Fractions in the Real World
Lesson 4 of 6
Objective: SWBAT represent and solve in-context, complex word problems using a visual model or computational procedures.
Think About It
Students work independently on the Think About It problem. Students are likely struggle to come to an answer with this problem. That's okay! The goal of this problem is to have students access the different problem solving strategies they've worked on so far this year.
If students are able to come up with the appropriate algorithm or visual model for this problem during their work time, use this work to start the Intro to New Material section.
After students have a chance to try this problem, I ask them what strategies they used to try to get to an answer. They'll likely say: bar models, other visuals to help us represent the problem, number lines, annotation of the problem, estimation, number sentences.
Intro to New Material
In this lesson, students will solve problems that involve fractions and all four operations. I use the Think About It problem to start the instruction in this lesson.
For this particular problem, the visual works well because of the numbers used. However, students will solve similar problems later in this lesson that will be more difficult to solve using only the visual model. Therefore, as I walk through the problem with students, I create a visual model and use the algorithm simultaneously.
After solving the Think About It problem, I guide students through the Intro to New Material problem set. I'll focus on sense-making with students, asking often 'What information do we know from the problem?' and 'What question are we trying to answer?' For this lesson, I expect students to create visual models for each problem. Later in this unit, there will be a lesson where I'll allow students to pick any problem solving strategy to solve. For this lesson, though, I want to continue to push students' comfort with visual models.
Steps for Solving/Modeling Fraction Word Problems
1) Read and annotate what you know.
2) Determine what the question is asking you.
3) Draw a picture that reflects the problem and label everything that you know.
4) Use the diagram and the context of the problem to determine what operations and equations you need to use.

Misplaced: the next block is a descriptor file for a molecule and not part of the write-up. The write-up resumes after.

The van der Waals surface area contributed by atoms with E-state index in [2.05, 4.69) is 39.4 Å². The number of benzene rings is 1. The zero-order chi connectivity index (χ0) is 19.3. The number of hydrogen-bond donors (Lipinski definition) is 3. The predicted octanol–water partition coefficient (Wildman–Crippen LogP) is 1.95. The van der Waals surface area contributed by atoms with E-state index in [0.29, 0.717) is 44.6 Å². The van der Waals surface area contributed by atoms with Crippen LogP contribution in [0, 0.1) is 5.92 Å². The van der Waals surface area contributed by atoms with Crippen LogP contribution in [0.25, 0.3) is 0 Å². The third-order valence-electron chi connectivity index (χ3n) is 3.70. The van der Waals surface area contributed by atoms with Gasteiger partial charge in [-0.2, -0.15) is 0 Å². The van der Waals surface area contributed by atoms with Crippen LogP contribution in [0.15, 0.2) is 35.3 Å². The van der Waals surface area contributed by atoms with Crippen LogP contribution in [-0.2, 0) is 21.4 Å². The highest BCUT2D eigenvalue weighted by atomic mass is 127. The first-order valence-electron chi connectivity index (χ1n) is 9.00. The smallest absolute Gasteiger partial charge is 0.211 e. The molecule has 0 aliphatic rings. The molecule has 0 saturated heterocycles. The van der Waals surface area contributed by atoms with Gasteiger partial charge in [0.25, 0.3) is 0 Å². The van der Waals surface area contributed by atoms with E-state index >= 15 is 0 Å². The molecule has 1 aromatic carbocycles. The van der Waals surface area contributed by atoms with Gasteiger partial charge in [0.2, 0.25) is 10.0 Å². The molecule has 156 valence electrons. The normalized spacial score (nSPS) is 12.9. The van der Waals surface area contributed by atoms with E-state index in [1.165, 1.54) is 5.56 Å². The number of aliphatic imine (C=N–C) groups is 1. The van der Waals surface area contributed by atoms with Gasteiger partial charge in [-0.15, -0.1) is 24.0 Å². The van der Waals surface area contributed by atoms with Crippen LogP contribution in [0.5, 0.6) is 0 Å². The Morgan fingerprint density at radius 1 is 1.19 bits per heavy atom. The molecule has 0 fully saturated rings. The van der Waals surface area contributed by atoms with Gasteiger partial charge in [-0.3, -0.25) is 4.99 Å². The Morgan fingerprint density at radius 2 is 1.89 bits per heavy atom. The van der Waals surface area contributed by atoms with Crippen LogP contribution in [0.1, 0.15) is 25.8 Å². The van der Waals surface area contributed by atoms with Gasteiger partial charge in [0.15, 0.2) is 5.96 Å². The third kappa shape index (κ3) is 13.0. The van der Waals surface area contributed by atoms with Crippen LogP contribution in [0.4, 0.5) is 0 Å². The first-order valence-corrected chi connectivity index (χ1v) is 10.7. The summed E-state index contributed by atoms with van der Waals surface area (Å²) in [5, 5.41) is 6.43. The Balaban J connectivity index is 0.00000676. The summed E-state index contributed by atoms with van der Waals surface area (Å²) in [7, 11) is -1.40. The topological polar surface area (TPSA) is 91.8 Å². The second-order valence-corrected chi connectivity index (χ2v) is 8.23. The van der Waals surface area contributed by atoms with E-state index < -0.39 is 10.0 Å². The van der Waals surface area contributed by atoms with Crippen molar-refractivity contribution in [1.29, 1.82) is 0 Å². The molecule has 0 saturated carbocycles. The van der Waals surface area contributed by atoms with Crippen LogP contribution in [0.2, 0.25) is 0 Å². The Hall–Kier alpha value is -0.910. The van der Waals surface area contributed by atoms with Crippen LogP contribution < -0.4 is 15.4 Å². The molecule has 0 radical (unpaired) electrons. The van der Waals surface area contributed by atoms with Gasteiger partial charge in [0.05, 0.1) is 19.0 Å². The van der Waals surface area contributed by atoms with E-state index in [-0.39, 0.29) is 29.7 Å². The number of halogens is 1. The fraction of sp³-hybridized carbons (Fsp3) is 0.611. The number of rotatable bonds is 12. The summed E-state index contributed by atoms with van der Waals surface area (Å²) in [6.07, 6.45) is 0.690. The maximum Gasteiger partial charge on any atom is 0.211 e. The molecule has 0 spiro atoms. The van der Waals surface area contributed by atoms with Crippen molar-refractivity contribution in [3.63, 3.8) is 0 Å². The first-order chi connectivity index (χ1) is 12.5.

5) Solve using the standard algorithms.
6) Recontextualize your answer in the context of the problem and include units.
Students work in pairs on the Partner Practice problem set. As they work, I circulate around the classroom and check in with each group. I am looking for:
- Are students drawing a correct bar model that represents the problem (if strategy chosen)?
- Are students writing a number sentence to solve the problem?
- Are students answering in a complete sentence?
- Are students checking their work using estimation or multiplication?
- What are you looking for in this problem? How is that represented in your model? In your number sentence?
- How did you know what step to do first?
- Which strategy did you use to solve this problem? Why did you pick that strategy?
- How else could you have gone about solving?
- What does this number mean, given the contest of this problem?
Before students move on to independent practice, we talk about Problem 5 from this problem set. I ask students what operations they needed to solve this problem, and then ask them what made this problem a little different from the others. I want students to talk about the order of operations here - they needed to add/subtract before completing the division in this problem.
Students work on the Independent Practice problem set.
For Problems 1 and 2, I expect students to draw models like we did for the Think About It problem. If, as they're working, students appear to be stuck with these problems, I'll encourage them to use the Think About It problem as a resource.
Problems 3 and 4 work under the assumption that students are comfortable with finding the area of a rectangle. You may consider adding the formula for area to this problem, if your students need this support. The units are yards and gallons in these two problems, but students are only manipulating the numbers in yards. It might confuse students to have gallons appear. When this happens, I rely on our problem-solving framework, asking: what do we know, what are you being asked to find?
Closing and Exit Ticket
After independent work time, I have students talk with their partners about how they solved Problem 7. This is a problem with which students are likely to be successful. Some students will have used the standard algorithm, some may have drawn a picture, and some may have reasoned about the problem. Once students have talked to one another, I have the class share out the strategies that they employed.
Students then work independently on the Exit Ticket to close the lesson.